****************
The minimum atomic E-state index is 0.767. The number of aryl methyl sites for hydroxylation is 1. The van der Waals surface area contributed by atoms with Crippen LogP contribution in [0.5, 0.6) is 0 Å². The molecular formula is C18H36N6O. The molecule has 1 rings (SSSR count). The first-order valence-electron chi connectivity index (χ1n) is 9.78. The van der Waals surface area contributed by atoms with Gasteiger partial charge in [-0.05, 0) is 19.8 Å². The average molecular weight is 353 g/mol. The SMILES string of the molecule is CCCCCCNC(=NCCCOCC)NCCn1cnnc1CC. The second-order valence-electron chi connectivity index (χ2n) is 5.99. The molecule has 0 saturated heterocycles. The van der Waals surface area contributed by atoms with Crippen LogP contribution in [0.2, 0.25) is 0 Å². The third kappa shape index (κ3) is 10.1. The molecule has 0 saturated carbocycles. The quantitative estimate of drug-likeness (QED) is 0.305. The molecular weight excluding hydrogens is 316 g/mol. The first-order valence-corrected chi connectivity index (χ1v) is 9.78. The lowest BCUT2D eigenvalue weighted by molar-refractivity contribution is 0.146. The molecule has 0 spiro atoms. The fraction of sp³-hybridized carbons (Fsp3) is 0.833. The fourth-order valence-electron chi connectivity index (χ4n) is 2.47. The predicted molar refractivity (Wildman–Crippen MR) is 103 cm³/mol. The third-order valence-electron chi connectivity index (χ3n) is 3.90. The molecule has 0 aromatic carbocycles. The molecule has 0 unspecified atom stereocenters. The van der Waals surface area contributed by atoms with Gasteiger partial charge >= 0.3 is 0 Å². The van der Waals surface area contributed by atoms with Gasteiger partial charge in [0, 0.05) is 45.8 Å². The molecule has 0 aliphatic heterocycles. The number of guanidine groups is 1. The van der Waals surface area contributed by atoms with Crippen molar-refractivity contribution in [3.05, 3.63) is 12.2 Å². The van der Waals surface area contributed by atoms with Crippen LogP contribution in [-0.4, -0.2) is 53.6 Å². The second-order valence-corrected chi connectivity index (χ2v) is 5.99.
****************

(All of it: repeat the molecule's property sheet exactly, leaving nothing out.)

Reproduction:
The minimum atomic E-state index is 0.767. The number of aryl methyl sites for hydroxylation is 1. The van der Waals surface area contributed by atoms with Crippen LogP contribution in [0.5, 0.6) is 0 Å². The molecular formula is C18H36N6O. The molecule has 1 rings (SSSR count). The first-order valence-electron chi connectivity index (χ1n) is 9.78. The van der Waals surface area contributed by atoms with Gasteiger partial charge in [-0.05, 0) is 19.8 Å². The average molecular weight is 353 g/mol. The SMILES string of the molecule is CCCCCCNC(=NCCCOCC)NCCn1cnnc1CC. The second-order valence-electron chi connectivity index (χ2n) is 5.99. The molecule has 0 saturated heterocycles. The van der Waals surface area contributed by atoms with Crippen LogP contribution in [0.2, 0.25) is 0 Å². The third kappa shape index (κ3) is 10.1. The molecule has 0 saturated carbocycles. The quantitative estimate of drug-likeness (QED) is 0.305. The molecular weight excluding hydrogens is 316 g/mol. The first-order valence-corrected chi connectivity index (χ1v) is 9.78. The lowest BCUT2D eigenvalue weighted by molar-refractivity contribution is 0.146. The molecule has 0 spiro atoms. The fraction of sp³-hybridized carbons (Fsp3) is 0.833. The fourth-order valence-electron chi connectivity index (χ4n) is 2.47. The predicted molar refractivity (Wildman–Crippen MR) is 103 cm³/mol. The third-order valence-electron chi connectivity index (χ3n) is 3.90. The molecule has 0 aromatic carbocycles. The molecule has 0 unspecified atom stereocenters. The van der Waals surface area contributed by atoms with Gasteiger partial charge >= 0.3 is 0 Å². The van der Waals surface area contributed by atoms with Gasteiger partial charge in [0, 0.05) is 45.8 Å². The molecule has 0 aliphatic heterocycles. The number of guanidine groups is 1. The van der Waals surface area contributed by atoms with Crippen molar-refractivity contribution in [3.05, 3.63) is 12.2 Å². The van der Waals surface area contributed by atoms with Crippen LogP contribution in [-0.4, -0.2) is 53.6 Å². The second-order valence-corrected chi connectivity index (χ2v) is 5.99.